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Work Injury? A Recovery at Work Guide

Work Injury? A Recovery at Work Guide

Work Injury? A Recovery at Work Guide 

According to the Department of Labor, close to 3 million workers suffer injuries while on the job every year. Work-related injuries affect both employers and employees. However, a recovery-at-work plan can mitigate the social and economic effects. 

Read on and learn how workplace injuries affect both employers and employees, plus how to recover from a work injury. 

Photo by Galen Crout on Unsplash

Workplace injuries affect both employers and employees

According to the National Safety Council, the majority of reported workplace injuries in 2019 were from: overexertion (lifting, pushing, etc) and bodily reaction (repetitive motion or microtasks resulting in stress or strain on some part of the body); sudden incidents such as slips and falls; and contacts with objects and equipment. 

Those who endure a work injury in any capacity can suffer physically, emotionally, and financially. Employers can also suffer emotionally and incur economic losses. The most significant loss that hits the company is the absence of one of its most valuable assets - the injured worker. 

Other setbacks to the employer are the following indirect costs:

  • Time spent handling administrative processes.
  • Lost productivity.
  • Costs of recruiting, training, and compensating replacement workers. 
  • Loss of business. 

A recovery at work plan mitigates these downsides. Therefore, it is beneficial for both parties to craft a smooth return-to-work plan. Here is what you should do.

Get back to work when you are ready

While off from work, an injured worker receives something known as workers’ compensation. According to Shuman Legal, whether it’s your first day or your 500th day on the job, if you have a job-related injury, you have a 95% chance that you are covered by workers’ compensation.

That being said, workers’ compensation cannot replace the benefits, salary, and career achievements gained by being on a full-time job. 

Your goal should be to resume duties as soon as it is practical - when you are able and declared fit. Having the right mindset helps you to plan your moves and is crucial to achieving this goal. This guide will help you to plan your recovery at work.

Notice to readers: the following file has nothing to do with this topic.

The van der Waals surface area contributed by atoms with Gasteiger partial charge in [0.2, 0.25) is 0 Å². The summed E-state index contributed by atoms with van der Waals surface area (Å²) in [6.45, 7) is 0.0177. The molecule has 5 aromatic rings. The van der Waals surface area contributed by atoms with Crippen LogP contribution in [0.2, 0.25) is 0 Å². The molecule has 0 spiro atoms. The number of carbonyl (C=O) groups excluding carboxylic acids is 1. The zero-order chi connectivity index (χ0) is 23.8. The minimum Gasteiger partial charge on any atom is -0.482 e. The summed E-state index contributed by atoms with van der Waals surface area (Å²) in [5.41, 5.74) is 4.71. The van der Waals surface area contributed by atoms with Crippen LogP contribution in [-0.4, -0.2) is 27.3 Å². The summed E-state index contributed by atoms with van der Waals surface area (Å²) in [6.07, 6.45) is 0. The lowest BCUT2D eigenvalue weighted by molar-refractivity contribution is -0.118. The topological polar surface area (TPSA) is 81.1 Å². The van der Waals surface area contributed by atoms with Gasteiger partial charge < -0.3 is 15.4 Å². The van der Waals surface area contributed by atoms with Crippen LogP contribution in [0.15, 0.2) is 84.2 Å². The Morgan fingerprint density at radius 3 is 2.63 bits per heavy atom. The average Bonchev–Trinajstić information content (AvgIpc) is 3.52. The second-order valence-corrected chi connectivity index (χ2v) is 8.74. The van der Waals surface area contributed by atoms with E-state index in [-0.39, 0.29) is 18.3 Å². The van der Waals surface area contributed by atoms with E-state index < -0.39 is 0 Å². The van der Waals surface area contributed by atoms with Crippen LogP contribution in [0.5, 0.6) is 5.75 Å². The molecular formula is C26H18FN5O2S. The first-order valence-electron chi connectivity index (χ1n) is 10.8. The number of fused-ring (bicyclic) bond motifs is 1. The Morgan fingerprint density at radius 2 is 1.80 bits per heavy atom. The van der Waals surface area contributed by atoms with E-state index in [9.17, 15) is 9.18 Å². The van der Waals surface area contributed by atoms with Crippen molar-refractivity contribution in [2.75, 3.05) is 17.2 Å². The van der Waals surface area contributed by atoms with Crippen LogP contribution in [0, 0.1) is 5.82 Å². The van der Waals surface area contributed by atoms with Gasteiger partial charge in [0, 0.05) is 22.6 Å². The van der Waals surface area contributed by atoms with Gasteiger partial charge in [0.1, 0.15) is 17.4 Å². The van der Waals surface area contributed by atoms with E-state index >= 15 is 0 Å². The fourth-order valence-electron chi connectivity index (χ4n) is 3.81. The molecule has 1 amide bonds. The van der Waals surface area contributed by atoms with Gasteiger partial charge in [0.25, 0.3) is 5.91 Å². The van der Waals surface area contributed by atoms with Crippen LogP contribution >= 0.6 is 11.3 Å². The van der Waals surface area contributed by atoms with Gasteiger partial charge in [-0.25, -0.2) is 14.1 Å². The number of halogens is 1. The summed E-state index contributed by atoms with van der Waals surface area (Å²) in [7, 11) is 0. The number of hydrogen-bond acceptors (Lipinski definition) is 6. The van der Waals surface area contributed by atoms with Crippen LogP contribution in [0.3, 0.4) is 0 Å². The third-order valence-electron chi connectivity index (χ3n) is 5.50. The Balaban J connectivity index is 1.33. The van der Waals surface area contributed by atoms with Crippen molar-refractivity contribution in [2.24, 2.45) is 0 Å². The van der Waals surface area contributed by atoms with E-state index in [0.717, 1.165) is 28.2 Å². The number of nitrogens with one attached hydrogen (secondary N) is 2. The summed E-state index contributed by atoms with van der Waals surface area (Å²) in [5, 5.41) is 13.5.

Communicate frequently

Begin by communicating frequently. As a worker, you should keep in touch with the employer when you are away from work. Let your supervisor know how you are doing, what the doctor says about your health, and how soon you could resume work.

Keeping the communication lines open tells the employer that you are open about resuming work and not taking advantage of the “free time.” Your employer can also plan better for the period you are away and for your return. You can also discuss alternative duties to help you gradually get back to the work routine. 

Communicate but do not compromise

The employer and insurer should ideally take your willingness to communicate positively. 

However, some employers could pressure a worker to return to work. The insurer could also put pressure on the worker to resume work. After all, returning to work means nil or reduced insurance payouts. But do not cave in. If you feel pressured to get back before you and the doctor says you are ready, reach out to a worker’s compensation attorney. 

You should also reach out to a workers’ comp’ attorney in the following situations:

  • When your doctor and company doctor differ. 
  • When the employer requests an Independent Medical Exam (IME)

Don’t be nervous about a Notice of Ability to Return to Work 

Any time your medical condition changes, it could warrant a return to work. The insurance company will send you a Notice of Ability to Return to Work. The notification may spook you, especially if you are not ready to resume duty. You could feel like the workers’ compensation is at stake. However, do not let it unsettle you. Instead, get in touch with the work injury attorney every time you get a Notice of Ability to Return to Work. If the assessing doctor agrees that you are not ready, the lawyer will contact your employer and insurer.

Occasionally the company or insurer doctor could differ with your doctor about your state. In such a case, the employer and insurer can request an independent medical examination. The independent doctor could say that you are fit to resume work. An injury-at-work attorney can help to negotiate an incremental return to work formula. 

Fill out a return to work form

Once you feel ready to return to work and your doctor agrees, fill out a return to work form. It will contain the following information:

  • Details about your current condition or any changes.
  • Any work restrictions and instructions from the doctor. For example, if you are to be on light duty only.
  • An acknowledgment by the employer that they should look for alternative work.
  • Notification that you have the right to contact a lawyer.
  • An agreed return-to-work plan

Keep records

Maintain a copy of the return to work form and any restrictions ordered by the doctor. Also, keep a record of anything that could affect your health and case. 

Update your doctor and workers’ compensation lawyer about the developments at work. 

A final word on recovery at work for workers

This guide will help you return to work comfortably. However, we acknowledge that resuming work after receiving workers’ comp can be daunting. Perhaps you are not sure about your ability to work the same duties, or there could be environmental factors that put you at risk of further injury. 

Let your doctor, employer and the workers’ compensation lawyer know about your concerns.. Good communication makes room for a collaborative approach to a timely and safe return to work.

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